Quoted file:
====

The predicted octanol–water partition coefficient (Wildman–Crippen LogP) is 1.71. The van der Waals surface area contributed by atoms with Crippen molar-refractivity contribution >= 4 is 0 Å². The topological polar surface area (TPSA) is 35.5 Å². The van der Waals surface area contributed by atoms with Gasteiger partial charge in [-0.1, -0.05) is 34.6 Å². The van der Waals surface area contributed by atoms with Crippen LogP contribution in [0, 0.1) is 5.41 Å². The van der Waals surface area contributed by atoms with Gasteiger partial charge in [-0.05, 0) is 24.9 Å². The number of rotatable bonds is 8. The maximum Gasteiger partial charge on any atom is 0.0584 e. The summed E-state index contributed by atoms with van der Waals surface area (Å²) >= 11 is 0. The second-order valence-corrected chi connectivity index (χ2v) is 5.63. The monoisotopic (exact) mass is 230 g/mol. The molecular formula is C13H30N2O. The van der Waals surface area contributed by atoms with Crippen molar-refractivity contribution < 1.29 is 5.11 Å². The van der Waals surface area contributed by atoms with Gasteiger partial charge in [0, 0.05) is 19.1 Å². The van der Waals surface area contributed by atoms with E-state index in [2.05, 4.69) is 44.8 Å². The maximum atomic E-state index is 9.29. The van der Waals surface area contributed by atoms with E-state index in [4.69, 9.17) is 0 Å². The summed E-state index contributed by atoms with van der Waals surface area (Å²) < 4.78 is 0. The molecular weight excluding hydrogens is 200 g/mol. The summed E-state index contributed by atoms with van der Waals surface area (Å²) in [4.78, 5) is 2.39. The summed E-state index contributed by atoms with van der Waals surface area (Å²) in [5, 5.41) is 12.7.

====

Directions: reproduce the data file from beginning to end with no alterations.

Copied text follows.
The predicted octanol–water partition coefficient (Wildman–Crippen LogP) is 1.71. The van der Waals surface area contributed by atoms with Crippen molar-refractivity contribution >= 4 is 0 Å². The topological polar surface area (TPSA) is 35.5 Å². The van der Waals surface area contributed by atoms with Gasteiger partial charge in [-0.1, -0.05) is 34.6 Å². The van der Waals surface area contributed by atoms with Crippen LogP contribution in [0, 0.1) is 5.41 Å². The van der Waals surface area contributed by atoms with Gasteiger partial charge in [-0.05, 0) is 24.9 Å². The number of rotatable bonds is 8. The maximum Gasteiger partial charge on any atom is 0.0584 e. The summed E-state index contributed by atoms with van der Waals surface area (Å²) >= 11 is 0. The second-order valence-corrected chi connectivity index (χ2v) is 5.63. The monoisotopic (exact) mass is 230 g/mol. The molecular formula is C13H30N2O. The van der Waals surface area contributed by atoms with Crippen molar-refractivity contribution < 1.29 is 5.11 Å². The van der Waals surface area contributed by atoms with Gasteiger partial charge in [0, 0.05) is 19.1 Å². The van der Waals surface area contributed by atoms with E-state index in [2.05, 4.69) is 44.8 Å². The maximum atomic E-state index is 9.29. The van der Waals surface area contributed by atoms with E-state index in [4.69, 9.17) is 0 Å². The summed E-state index contributed by atoms with van der Waals surface area (Å²) < 4.78 is 0. The molecular weight excluding hydrogens is 200 g/mol. The summed E-state index contributed by atoms with van der Waals surface area (Å²) in [4.78, 5) is 2.39. The summed E-state index contributed by atoms with van der Waals surface area (Å²) in [5, 5.41) is 12.7.